The Obama Administration indicated Thursday that it would revamp a controversial deportation review program in the near future as congressional efforts to pass immigration reform this year continue to prove fruitless.
Homeland Security Secretary Jeh Johnson said in an interview that aired on PBS NewsHour Thursday that the Secure Communities program, which sends fingerprints of people booked into state and local jails to federal immigration authorities, needs a “fresh look.”
“In my judgment, Secure Communities should be an efficient way to work with state and local law enforcement to reach the removal priorities that we have, those who are convicted of something,” said Johnson. “We’re in the midst of evaluating potential revisions to our policies right now. I have been having meetings as recently as today.”
The move would likely placate immigration reform advocates, who have pushed to alter or get rid of Secure Communities, which they say is deporting immigrants who have committed only minor offenses. Johnson said the program has become “very controversial.”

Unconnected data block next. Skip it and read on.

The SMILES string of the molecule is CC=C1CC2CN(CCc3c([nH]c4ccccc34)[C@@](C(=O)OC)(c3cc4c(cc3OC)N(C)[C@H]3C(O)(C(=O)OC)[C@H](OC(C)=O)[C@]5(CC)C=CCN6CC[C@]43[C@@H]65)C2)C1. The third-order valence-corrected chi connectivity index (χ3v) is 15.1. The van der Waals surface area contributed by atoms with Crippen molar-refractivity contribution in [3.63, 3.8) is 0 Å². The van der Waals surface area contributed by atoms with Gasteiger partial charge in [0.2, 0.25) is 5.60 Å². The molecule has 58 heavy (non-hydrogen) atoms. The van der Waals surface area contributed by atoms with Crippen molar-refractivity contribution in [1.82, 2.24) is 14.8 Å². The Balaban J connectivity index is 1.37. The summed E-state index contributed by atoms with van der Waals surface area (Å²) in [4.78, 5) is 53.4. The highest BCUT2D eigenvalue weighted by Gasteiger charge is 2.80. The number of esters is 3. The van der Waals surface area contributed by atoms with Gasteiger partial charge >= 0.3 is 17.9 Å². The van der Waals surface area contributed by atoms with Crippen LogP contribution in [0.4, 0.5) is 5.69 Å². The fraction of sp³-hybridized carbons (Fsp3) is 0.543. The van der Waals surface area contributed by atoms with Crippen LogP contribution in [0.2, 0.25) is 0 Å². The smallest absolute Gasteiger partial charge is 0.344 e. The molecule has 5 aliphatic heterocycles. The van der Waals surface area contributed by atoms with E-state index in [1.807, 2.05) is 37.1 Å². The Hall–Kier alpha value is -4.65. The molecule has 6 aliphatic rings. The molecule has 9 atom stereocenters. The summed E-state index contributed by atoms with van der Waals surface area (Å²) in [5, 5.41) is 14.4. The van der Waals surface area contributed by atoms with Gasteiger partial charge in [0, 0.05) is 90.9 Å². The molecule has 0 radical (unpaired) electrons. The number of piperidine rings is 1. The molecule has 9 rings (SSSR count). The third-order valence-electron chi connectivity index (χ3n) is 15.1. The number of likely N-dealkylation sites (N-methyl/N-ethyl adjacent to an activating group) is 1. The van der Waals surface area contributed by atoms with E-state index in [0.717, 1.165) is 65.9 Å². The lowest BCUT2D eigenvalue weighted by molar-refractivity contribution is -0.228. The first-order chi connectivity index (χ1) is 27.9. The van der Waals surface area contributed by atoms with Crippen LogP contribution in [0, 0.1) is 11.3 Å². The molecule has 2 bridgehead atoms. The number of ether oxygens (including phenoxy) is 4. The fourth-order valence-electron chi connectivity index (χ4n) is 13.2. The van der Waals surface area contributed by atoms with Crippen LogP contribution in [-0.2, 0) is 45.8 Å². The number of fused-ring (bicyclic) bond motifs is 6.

Johnson’s comments were the most explicit indication of potential executive action since President Barack Obama said in January that he would explore all available options to reform the immigration system if Congress failed to pass a reform bill.
Republicans have repeatedly said that they are wary of passing any such bill due to deep mistrust in how the White House would administer the law. They point to the number of deadline extensions and revisions to the President’s health care law as examples of what they consider the Obama Administration’s incompetence in handling a major reform bill. Unilateral changes to immigration law would likely increase the Republican tenor, but could help the President and Democrats connect with Hispanics who are wary about the Obama Administration’s continually high level of deportations.